|4||Maintenance||Visual inspection and handheld battery testing as part of an annual planned preventative maintenance visit||Visual inspection and continuous battery monitoring as part of the battery management system (BMS)|
|5||Replacement||5 year or 10-year design life||10-15-year design life|
|6||Safety||Established technology, little chance of leakage, design life degrades with temperature above 25degC||More concerns over flammability and thermal runaway, more suited to hot aisles as less temperature sensitive|
|7||Logistics||VRLA batteries are considered safe for air freighting||Legislative restrictions especially for air freight|
|8||Sustainability||More eco-friendly with up to 95% recyclable materials||Fewer recycling centres and harder to recover lithium and separate metals|
The table is not exhaustive and provides a general summary comparison. For more specific information on our UPS batteries please contact our projects team.
The UK electricity grid requires significant investment if the country is to discontinue new petrol, diesel and hybrid car sales by 2035. Each new vehicle will by then use either lithium-type batteries or hydrogen-powered fuel cells or some new energy medium that has yet to reach mainstream automotive manufacturers.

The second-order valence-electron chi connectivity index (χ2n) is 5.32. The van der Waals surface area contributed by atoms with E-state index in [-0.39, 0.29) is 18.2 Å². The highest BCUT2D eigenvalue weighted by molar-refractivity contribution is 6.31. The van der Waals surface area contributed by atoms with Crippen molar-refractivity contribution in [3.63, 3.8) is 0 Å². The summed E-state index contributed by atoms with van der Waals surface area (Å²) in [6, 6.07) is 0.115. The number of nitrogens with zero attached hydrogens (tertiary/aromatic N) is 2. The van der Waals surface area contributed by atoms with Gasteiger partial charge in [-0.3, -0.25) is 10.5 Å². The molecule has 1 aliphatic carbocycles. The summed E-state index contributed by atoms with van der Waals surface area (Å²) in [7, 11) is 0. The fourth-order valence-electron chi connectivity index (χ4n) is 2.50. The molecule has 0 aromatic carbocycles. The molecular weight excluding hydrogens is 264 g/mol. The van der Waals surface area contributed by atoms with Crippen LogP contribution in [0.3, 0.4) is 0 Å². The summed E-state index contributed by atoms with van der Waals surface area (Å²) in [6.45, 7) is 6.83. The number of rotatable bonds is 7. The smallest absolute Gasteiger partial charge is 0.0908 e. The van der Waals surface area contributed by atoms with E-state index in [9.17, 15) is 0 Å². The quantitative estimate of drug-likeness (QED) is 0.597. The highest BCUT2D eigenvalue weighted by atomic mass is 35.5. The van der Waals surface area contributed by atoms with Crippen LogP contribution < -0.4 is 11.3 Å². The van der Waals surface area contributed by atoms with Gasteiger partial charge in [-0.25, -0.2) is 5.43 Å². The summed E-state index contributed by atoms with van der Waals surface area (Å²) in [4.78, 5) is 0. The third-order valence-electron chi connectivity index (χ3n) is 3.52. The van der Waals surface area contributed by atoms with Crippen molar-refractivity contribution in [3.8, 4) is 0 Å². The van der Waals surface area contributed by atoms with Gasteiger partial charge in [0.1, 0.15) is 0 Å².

The UK grid is also becoming more complex as it incorporates more renewable power sources (e.g. solar, PV, tidal, compressed air and hydro) and large-scale energy storage. There is much anticipation of Ofgem’s next guidelines but these are expected to put a greater focus on how to provide electricity for a dramatic rise in electric vehicle usage and the replacement of gas-fired boilers, central heating and cookers.
There are several energy storage and saving initiatives underway under the National Grid’s Demand Side Response (DSR) program. One way global UPS manufacturers have adapted their uninterruptible power supplies to meet the challenges is to introduce bi-directional rectifiers and offer lithium-ion UPS battery options. Spare battery capacity can be used to generate income for an enterprise or colocation datacentre by supplying this to the grid or by disconnecting the building load from the grid supply for short periods of time i.e. running on battery power.
Lead acid has long been the de facto standard for UPS batteries whether in a computer, server room or datacentre. This is likely to be the case for the next 3-5 years until lithium-ion batteries and their battery management systems becomes less expensive to incorporate into future UPS designs and installations. For now server room and datacentre UPS installations will continue in the main to use VRLA-type batteries, with lithium-ion being adopted if there is more of an energy storage and/or demand side response type application.
The energy efficiency of your datacentre UPS is important for two critical reasons. The first is running costs and the second is related to the battery runtime available when the mains power supply fails. An undersized UPS is often immediately obvious as load is applied on start-up but may not always be so. Intermittent overloading can occur if there is marginal capacity for extra load. Oversizing can also be an issue, whilst providing what can prove to be a false sense of security.